MPC on the Island:

MPC completed 500 action packed shots for Wonder Woman, working closely with director Patty Jenkins and Production VFX Supervisor Bill Westenhofer.

The team led by VFX Supervisor Jessica Norman worked on sequences included the beach battle, No Man's Land and the Veld town sequence. The visual effects work included hero digital characters, crowd simulations, destruction simulations and environment extensions.

MPC’s assets team built digital double characters for the movie including a hero build of Wonder Woman in two different costumes. MPC’s R&D team developed new controls for hair simulations to be able to maintain the shape and style of Wonder Woman’s hair in these action packed scenes. Artists also built hero Antiope, Hippolyta, 9 Amazonian warriors, horses and 4 German soldiers in 2 different outfits and a variety of props and weapons.

The Beach battle sequence was shot on the west coast of Italy, across two beaches. MPC’s environment artists extended the beach and added cliff backdrops. A shoot team undertook extensive photo shoots at Vignanotica beach and along the east coast of Italy for cliff textures and reference material. Cliffs and islands were lit and rendered by MPC’s lighting team with DMP touch ups.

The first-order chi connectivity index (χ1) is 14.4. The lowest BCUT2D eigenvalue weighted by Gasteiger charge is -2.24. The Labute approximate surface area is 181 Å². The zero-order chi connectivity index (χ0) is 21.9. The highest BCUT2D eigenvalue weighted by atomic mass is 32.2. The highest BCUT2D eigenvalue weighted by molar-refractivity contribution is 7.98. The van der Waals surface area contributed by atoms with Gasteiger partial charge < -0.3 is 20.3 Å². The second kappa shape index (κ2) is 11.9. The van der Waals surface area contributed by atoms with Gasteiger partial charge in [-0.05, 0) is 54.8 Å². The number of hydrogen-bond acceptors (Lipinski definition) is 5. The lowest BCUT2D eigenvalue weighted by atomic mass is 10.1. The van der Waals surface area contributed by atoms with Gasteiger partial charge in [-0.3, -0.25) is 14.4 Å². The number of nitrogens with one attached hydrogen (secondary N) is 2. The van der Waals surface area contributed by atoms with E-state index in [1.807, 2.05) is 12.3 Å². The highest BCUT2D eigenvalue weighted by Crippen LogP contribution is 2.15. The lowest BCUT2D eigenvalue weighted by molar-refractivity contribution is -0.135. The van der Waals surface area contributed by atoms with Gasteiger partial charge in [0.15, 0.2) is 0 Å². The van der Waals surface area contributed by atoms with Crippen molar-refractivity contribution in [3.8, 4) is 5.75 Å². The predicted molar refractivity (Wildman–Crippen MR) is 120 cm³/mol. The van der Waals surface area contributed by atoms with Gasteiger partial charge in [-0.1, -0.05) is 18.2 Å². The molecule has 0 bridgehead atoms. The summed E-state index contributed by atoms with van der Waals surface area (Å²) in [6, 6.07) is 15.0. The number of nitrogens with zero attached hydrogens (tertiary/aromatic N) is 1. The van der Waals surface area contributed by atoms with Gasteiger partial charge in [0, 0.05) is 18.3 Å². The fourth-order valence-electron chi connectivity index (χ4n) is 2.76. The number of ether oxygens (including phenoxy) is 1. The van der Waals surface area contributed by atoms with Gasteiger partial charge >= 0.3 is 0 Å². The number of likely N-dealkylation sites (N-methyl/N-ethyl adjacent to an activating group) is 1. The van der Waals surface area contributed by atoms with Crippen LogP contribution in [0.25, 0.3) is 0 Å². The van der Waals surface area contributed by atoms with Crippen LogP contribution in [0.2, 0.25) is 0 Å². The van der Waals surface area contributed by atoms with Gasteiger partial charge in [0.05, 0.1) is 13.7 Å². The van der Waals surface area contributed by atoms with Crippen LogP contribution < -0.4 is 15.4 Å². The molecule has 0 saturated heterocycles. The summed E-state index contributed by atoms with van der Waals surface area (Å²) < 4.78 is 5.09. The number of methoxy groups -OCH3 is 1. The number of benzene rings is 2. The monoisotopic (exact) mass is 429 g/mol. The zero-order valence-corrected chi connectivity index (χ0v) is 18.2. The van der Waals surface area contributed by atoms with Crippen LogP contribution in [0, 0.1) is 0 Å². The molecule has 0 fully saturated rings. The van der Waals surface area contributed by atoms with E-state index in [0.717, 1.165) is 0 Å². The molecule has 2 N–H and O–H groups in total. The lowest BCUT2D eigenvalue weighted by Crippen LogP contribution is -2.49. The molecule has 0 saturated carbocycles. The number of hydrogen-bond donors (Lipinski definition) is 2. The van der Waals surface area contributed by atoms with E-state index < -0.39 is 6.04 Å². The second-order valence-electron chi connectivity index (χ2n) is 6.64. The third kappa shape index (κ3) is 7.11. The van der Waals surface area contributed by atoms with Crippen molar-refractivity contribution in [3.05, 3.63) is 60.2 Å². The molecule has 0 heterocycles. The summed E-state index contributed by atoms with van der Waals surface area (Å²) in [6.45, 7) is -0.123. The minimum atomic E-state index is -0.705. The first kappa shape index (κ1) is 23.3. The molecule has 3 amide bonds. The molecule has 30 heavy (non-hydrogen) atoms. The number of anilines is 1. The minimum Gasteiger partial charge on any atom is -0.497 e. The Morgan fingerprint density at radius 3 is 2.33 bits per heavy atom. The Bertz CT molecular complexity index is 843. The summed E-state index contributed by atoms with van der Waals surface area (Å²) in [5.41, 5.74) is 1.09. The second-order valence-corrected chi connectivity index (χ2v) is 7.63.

MPC’s concept art team created designs for the protective barrier that surrounds Themyscira, using references of refractions, diamonds, light and colour. FX simulations and animated distorted surfaces combined with multiple layers in compositing were brought together to complete the look.

MPC’s crowd and animation teams worked together to extend the action on the beach, using motion capture reference material shot at MPC London, performed and choreographed by the stunt team. They then built a CG crowd to extend the fighting action between the Germans and Amazonians.

A handful of key shots were filmed in London on green screen stages on a horse shaped robo moco rig. The shots included hero horses, face replacements, CG environments, numerous FX layers and crowd fight action.

The No Man's Land sequence was shot at Leavesden studios in the UK. This is the first time the audience sees Wonder Woman’s iconic outfit as she walks from the trenches towards the enemy. MPC extended the large muddy field with a variety of CG and live action elements to build up to a crescendo of enemy fire, including sparks, tracer fire, smoke and ground impact.